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Indybay FeatureRelated Categories: California | Central Valley | North Coast | U.S. | Environment & Forest Defense
Another Year of No Salmon Fishing off California Coast
Commercial and recreational salmon fishermen face another year of fishing closures in ocean waters off California and most of Oregon, due to the collapse of the Sacramento River Fall Chinook salmon population.
DFG Photo of leaping chinook by D. Killam.
Another Year of No Salmon Fishing off California Coast
by Dan Bacher
Commercial and recreational salmon fishermen face another year of fishing closures in ocean waters off California and most of Oregon, due to the collapse of the Central Valley Fall Chinook salmon population.
The Pacific Fishery Management Council (PFMC), a federal body that sets fishing regulations for ocean fisheries, Thursday adopted three public review options for the 2009 salmon season off the West Coast. The Council will consult with scientists, hear public comment, and revise preliminary decisions until it chooses a final option at its meeting during the week of April 5 in Millbrae, California.
While fisheries in the north improved as Chinook and coho stocks rebounded, fisheries in the south will be closed or very limited because of the dramatic decline of Sacramento River Chinooks.
“California ocean sport fishing options range from entirely closed to 10 open days in August and September in the Eureka/Crescent City area,” according to Dr. Donald McIsaac, executive director of the PMFC. “Oregon ocean recreational options include mark-selective coho fishing seasons starting in June or July and running into September. One of those options includes a three fish daily bag limit to take advantage of a large abundance of hatchery coho.”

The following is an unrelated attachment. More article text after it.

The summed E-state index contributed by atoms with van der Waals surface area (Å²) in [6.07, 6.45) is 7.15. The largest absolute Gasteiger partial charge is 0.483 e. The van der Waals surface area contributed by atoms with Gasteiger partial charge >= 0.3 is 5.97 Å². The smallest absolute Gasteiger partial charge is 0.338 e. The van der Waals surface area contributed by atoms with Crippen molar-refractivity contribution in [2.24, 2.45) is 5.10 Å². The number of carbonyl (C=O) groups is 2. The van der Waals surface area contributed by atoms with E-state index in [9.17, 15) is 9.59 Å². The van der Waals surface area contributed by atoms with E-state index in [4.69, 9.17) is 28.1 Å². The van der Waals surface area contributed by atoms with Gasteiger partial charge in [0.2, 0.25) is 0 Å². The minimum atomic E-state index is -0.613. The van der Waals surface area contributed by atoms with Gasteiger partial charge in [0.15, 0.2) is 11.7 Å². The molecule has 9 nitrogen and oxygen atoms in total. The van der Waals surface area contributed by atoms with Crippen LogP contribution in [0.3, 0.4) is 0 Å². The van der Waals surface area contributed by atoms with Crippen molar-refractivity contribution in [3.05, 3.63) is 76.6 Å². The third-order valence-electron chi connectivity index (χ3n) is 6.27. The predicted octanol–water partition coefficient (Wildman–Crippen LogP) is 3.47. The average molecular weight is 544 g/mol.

Options for Oregon ocean Chinook fishing in the Brookings area range from closed to open for 10 days in August and September. Season options for the Tillamook, Newport, and Coos Bay areas range from closed to open in September.
“Commercial ocean salmon fishing will be closed in California in 2009,” said McIsaac. “Oregon commercial season options in the Brookings area range from closed to a season with a 1,000 Chinook quota in September. Season options in the Tillamook, Newport, and Coos Bay area range from closed to open for Chinook and coho in September, with quotas on coho catch.”
In 2008, an unprecedented low return of 66,264 adult Fall Chinooks on the Sacramento River led to the closure of both recreational and salmon fishing off the California and Oregon coast for the first time in 150 years. While this year’s returns are better than last year’s, the season options are still limited.
Even without any fishing, only 122,196 fish are expected to return to the Sacramento River this year. The minimum conservation goal for the once robust run is 122,000-180,000 spawning adult salmon. The Sacramento River Fall Chinook is the driver of West Coast salmon fisheries.